This was my first-time reading Tilden’s Interpretive Principles and I found that his principles align with my own pedagogy and the mission of Saint Mary’s College of CA. I believe a true understanding of concepts and techniques commonly come from “doing.” An engaged classroom treats students not as empty brains to be filled, but as contributing learners. I engage my students in scientific inquiry and student-centered learning, recognizing that students learn best when they are involved, active, and responsible, and when they relate to their studies on a personal level. When I consider the influences on my teaching and how we as naturalists, historians, and appreciators of the outdoors can contribute to their accessibility of all persons, I believe that returning to Tilden’s original principles provides a solid starting point. Specifically, remembering that the intellectual and spiritual journeys of the human person are inextricably connected and we should therefore treat visitors to the outdoors, like students, not as empty brains to be filled, but as contributors to discovery and preservation. My pedagogy capitalizes “mere curiosity for the enrichment of the human mind and spirit.”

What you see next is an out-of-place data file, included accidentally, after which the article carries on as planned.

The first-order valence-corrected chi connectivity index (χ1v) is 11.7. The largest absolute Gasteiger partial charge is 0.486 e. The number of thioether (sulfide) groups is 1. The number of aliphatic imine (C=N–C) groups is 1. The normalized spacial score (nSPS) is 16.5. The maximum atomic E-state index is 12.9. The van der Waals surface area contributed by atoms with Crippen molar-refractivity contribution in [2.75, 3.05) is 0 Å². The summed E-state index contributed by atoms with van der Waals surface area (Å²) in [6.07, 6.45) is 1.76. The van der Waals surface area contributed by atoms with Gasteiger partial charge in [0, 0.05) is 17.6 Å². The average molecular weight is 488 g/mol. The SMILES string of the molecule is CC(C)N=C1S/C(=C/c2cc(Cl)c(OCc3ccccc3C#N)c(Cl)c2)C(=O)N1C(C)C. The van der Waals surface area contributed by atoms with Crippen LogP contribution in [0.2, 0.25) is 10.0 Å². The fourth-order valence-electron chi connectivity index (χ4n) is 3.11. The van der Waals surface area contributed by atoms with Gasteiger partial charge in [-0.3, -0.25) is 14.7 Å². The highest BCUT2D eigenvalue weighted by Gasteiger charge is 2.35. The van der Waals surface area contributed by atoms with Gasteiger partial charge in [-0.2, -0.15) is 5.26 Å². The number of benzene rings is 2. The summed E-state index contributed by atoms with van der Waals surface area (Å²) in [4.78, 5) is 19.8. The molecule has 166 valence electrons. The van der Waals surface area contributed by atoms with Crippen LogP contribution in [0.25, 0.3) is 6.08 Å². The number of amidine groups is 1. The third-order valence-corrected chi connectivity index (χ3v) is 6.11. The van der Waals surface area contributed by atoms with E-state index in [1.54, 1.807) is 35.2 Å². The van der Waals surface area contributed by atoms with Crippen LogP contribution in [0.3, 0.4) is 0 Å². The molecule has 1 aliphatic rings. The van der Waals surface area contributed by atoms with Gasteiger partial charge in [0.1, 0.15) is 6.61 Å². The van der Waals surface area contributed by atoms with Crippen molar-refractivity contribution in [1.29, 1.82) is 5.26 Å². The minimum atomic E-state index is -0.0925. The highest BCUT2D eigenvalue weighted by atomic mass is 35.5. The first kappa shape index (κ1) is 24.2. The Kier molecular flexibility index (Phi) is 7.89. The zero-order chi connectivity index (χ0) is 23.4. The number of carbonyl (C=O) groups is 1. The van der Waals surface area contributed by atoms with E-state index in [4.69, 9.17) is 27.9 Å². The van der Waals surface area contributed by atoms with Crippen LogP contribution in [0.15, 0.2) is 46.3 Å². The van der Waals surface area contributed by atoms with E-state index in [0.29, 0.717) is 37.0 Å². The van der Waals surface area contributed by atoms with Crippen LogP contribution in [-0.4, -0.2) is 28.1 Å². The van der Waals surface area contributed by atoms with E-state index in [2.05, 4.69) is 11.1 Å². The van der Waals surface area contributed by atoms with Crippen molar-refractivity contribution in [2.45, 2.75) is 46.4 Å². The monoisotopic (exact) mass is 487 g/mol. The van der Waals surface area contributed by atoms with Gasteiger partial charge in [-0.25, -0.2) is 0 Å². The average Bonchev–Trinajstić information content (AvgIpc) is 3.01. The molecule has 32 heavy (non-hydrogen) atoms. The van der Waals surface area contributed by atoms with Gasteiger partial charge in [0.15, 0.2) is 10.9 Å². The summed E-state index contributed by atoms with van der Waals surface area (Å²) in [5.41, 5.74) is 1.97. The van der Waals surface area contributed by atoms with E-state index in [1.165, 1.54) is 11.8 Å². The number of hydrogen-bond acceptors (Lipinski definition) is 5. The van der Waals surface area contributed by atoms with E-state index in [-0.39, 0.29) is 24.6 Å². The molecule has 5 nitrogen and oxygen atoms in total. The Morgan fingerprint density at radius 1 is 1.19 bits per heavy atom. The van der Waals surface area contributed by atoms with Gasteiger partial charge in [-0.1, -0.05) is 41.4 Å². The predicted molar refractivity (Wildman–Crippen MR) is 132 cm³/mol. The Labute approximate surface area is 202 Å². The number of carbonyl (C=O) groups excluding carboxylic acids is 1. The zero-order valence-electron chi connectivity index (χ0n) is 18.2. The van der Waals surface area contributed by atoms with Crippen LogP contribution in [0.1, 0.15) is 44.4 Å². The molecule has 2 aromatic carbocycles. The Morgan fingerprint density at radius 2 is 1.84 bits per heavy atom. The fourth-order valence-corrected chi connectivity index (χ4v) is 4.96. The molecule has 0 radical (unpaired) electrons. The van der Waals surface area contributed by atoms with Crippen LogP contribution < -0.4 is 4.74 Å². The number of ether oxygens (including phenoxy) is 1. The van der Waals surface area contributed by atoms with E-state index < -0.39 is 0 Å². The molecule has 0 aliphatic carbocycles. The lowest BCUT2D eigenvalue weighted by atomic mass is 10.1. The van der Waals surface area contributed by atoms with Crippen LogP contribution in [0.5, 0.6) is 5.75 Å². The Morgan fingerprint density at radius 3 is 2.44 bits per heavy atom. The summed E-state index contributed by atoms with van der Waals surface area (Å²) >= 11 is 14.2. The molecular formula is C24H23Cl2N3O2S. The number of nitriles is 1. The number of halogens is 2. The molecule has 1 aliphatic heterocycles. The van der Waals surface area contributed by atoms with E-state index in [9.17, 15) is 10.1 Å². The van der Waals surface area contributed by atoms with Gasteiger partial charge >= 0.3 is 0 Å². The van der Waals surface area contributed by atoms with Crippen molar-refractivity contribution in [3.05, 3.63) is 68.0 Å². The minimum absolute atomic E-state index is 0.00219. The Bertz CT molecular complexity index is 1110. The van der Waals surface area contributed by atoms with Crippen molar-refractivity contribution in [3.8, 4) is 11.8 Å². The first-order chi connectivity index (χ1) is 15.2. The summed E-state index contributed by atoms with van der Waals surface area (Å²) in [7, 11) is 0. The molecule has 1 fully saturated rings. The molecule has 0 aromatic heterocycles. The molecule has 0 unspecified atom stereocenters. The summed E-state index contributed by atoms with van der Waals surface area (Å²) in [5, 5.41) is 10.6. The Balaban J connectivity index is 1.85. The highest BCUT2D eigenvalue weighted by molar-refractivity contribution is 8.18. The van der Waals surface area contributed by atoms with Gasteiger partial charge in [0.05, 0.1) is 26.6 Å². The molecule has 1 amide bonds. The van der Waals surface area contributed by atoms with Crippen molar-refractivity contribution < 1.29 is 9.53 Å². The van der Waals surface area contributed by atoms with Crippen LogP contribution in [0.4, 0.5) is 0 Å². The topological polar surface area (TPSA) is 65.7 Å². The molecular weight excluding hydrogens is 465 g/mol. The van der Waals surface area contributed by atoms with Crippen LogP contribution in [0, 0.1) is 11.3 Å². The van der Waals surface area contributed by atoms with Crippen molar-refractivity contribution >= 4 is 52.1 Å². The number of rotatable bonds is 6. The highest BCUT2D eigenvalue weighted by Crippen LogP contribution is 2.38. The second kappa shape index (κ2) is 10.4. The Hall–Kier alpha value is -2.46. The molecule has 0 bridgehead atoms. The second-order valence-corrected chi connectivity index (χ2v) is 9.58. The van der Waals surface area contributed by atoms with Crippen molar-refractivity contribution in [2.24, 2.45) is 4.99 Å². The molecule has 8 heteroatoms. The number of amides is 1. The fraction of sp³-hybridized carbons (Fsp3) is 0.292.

I particularly relate to Tilden’s fourth principle: “The aim of interpretation is not instruction but provocation.” Tilden states that the purpose of interpretation is to “stimulate toward a desire to widen his horizon of interests and knowledge and to gain an understanding of the greater truths that lie behind and statement of fact.” The parallel mission of Saint Mary’s College “places special importance on fostering the intellectual skills and habits of mind, which liberate persons to probe deeply the mystery of existence and live authentically in response to the truths they discover.” This builds an intellectual, social, spiritual community both inside and outside the classroom and helps students continue to be curious and to grow as whole persons.